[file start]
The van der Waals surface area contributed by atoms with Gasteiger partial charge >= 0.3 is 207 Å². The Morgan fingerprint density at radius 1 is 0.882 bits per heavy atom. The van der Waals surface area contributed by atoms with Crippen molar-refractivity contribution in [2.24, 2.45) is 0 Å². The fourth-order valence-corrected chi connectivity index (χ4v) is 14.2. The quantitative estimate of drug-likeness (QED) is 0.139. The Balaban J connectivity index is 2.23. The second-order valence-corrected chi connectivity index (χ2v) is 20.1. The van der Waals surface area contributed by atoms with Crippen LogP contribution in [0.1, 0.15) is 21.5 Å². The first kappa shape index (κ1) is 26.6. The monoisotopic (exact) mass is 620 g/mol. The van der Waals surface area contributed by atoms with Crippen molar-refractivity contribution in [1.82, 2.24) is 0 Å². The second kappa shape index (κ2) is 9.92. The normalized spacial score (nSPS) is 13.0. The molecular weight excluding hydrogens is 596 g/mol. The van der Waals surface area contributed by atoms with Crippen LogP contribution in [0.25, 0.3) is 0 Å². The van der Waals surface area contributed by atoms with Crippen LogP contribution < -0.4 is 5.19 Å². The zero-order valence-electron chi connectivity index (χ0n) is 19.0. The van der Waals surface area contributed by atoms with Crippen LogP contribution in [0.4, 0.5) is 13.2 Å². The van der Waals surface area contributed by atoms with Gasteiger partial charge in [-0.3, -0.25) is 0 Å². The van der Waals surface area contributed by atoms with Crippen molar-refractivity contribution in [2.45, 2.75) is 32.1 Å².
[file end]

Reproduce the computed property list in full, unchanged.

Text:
The van der Waals surface area contributed by atoms with Gasteiger partial charge >= 0.3 is 207 Å². The Morgan fingerprint density at radius 1 is 0.882 bits per heavy atom. The van der Waals surface area contributed by atoms with Crippen molar-refractivity contribution in [2.24, 2.45) is 0 Å². The fourth-order valence-corrected chi connectivity index (χ4v) is 14.2. The quantitative estimate of drug-likeness (QED) is 0.139. The Balaban J connectivity index is 2.23. The second-order valence-corrected chi connectivity index (χ2v) is 20.1. The van der Waals surface area contributed by atoms with Crippen LogP contribution in [0.1, 0.15) is 21.5 Å². The first kappa shape index (κ1) is 26.6. The monoisotopic (exact) mass is 620 g/mol. The van der Waals surface area contributed by atoms with Crippen molar-refractivity contribution in [1.82, 2.24) is 0 Å². The second kappa shape index (κ2) is 9.92. The normalized spacial score (nSPS) is 13.0. The molecular weight excluding hydrogens is 596 g/mol. The van der Waals surface area contributed by atoms with Crippen LogP contribution in [0.25, 0.3) is 0 Å². The van der Waals surface area contributed by atoms with Crippen LogP contribution < -0.4 is 5.19 Å². The zero-order valence-electron chi connectivity index (χ0n) is 19.0. The van der Waals surface area contributed by atoms with Crippen LogP contribution in [0.4, 0.5) is 13.2 Å². The van der Waals surface area contributed by atoms with Gasteiger partial charge in [-0.3, -0.25) is 0 Å². The van der Waals surface area contributed by atoms with Crippen molar-refractivity contribution in [2.45, 2.75) is 32.1 Å².